Lock and Key

Leave a comment Standard
Key Husband Taken Key Vanessa Wilde

Sienna gently shakes me awake, before shining my iPhone torch into both retinas. Argh!  I grab the phone. It’s 5.48am.  “Go back to bed,” I say but she is wide awake. “It’s morning,” she replies. I swipe to the Cebeebies App, select ‘Hey Duggee’ and give her the phone to take back to bed. My head is pounding, my mouth furry and I just want to go home, to get back to normality and forget about the last few days. I look at Simon, he is staring at the ceiling, deep in thought. He is not going to let any of this go easily.

Si: “Vita’s been up all night while you were snoring your head off.”

Me: “Sorry. I’ll feed her.”

Si: “Is it safe?”

Me: “I didn’t smoke anything.” Then I remember all the Marlboro Reds. Oh, God. Still, they are legal.

Si: “You’re still over the limit,” he grunts.


In the small kitchenette of the Granny annexe, built over Roge’s workshop for my mother’s mother, I defrost a pouch of expressed breast milk in the ancient microwave my Granny once used.  I pour the milk into a MAM bottle and stir it with an 80s Royal wedding teaspoon. Apparently, Vita’s refusing to take the bottle again and hasn’t been eating much at all. I open the door to check on her, she is awake so I try to feed her from the bottle. She punches it away and nuzzles into my boobs. Oh god, I’m back where I started. I take a breath, cuddle her and mercifully she starts to drink from the bottle. She is hungry and gulps down the contents.

Si is cleaning his teeth with Sienna when I suggest we all head back to London and enjoy the weekend together there. “We can potter in the garden or go to Kew…”

Si: “Can’t, Army 100k cycle today.”

Me: “Not again.”

Si: “It’s been in the iCal for ages.”

Me: “But…”

Si: “This isn’t about cycling, it’s about repairing my career. I need to show my face at everything, do everything right from now on, not get pulled out of work by your parents because you’ve gone AWOL and left them with the kids. General Smith is gunning for me.”

Me: “Can we come and watch? The cycling, not the gunning, I mean.”

Si: “Not exactly a spectators sport,” he says curtly.

Me: “I think we’ll head back to London then.”

Si: “You need to apologise to your parents first.” I nod.


Si heads off and I get the children their breakfast. When they are both happily munching I call Granny. “Hello,” she says in a strained voice.

Me: “Can we come for coffee?”

Granny: “We are not receiving before 10 o’clock.”

“Oh, right. Okay,” I say, knowing I am firmly in the pooh.

So I decide to take the girls out on a country ramble instead, the sunshine will do us all good. I put Vita in a sling, help Sienna into her red wellies and open the door. Except it’s locked. I yank the handle down again.  I then start looking for the key, but it’s nowhere to be found and in my heart, I already know what the problem is. Simon’s locked us in.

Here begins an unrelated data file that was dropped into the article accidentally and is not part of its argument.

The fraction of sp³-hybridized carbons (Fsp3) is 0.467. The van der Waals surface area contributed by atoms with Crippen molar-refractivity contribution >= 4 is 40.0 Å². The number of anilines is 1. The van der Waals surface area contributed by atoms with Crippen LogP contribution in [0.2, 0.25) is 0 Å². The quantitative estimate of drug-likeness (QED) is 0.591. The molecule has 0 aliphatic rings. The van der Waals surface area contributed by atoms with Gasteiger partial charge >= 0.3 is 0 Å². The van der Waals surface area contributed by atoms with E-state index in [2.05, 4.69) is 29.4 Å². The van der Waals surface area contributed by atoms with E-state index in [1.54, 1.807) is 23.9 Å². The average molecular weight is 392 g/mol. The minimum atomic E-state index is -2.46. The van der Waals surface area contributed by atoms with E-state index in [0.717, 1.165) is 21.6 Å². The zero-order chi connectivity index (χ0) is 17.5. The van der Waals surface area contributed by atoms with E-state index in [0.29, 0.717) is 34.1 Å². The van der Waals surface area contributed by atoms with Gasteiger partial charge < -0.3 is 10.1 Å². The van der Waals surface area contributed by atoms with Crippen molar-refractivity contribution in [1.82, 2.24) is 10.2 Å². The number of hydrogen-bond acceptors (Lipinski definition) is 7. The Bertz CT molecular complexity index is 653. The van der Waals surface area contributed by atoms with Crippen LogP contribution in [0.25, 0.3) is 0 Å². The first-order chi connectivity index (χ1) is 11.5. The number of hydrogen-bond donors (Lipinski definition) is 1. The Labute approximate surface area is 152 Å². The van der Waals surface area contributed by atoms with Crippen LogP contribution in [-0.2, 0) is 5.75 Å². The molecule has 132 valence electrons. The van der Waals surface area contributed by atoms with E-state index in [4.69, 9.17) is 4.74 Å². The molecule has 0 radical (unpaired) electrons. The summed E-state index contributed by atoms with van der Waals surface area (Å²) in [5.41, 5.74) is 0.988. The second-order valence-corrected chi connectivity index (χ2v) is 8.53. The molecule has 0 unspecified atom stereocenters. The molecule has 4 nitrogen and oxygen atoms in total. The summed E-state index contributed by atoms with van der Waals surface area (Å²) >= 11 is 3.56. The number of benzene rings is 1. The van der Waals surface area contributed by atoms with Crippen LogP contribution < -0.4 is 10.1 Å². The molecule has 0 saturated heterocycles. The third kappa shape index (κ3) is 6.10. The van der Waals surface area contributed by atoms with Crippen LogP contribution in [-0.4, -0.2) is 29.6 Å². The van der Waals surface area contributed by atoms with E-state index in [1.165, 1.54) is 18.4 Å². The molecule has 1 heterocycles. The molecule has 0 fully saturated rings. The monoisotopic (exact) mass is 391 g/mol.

I call him but he doesn’t answer, so I call Granny back, knowing I will get both barrels.

Granny: “What now?” She says out of breath. “I keep putting a foot in the bath and then the phone rings.”

Me: “I’m locked in the flat, Si’s taken the key.”

Granny: “What’s wrong with you all?”


Roge opens the door with his key. He looks cross.

Roge: “You’ve broken me and your mother. You said the day.” He looks at me. “Eyes like piss holes in the snow. Why do you do it to yourself?” He gives me a hug.

Me: “I don’t know. Don’t worry we’re going back to London.”

Roge: “How? Your car’s in Cheltenham.”

Oh, bugger. I’d forgotten about that bit. And Granny’s not taking me back to the car until after lunch, because she’s brought in all our favourites and we are going to have to eat it, all of it.

Granny: “I can cope with the girls when you’re here but not on our own.” She says tossing a salad. The girls munch happily on olives and breadsticks, enjoying eating outside in their grandparents’ beautiful garden. Vita has thankfully found her appetite.

Granny: “We were so worried, she didn’t eat anything and wouldn’t stop crying and screaming and grandpa was brilliant because you know I can’t deal with crying babies but it almost pushed him over the edge.”

Me: “I’m sorry. I’m sorry, but Granny….”

“I haven’t finished. We love our grandchildren with every fibre of our being but yesterday was a nightmare and you’re not doing that to us again. So we have decided – and I’m sorry daring – we are not having them when you go to Italy. We just can’t. You’ll have to see if Si’s parents will have them in Devon – they’re much younger than us.”

Me: “The same age.”

Granny: “Vanessa I don’t think you realise how ill I am. I look okay on the outside but inside I’m 92. Would you like to see the amount of tablets I’m on?”

Me: “Dad said you could cope.”

Granny: “He says a lot of things.”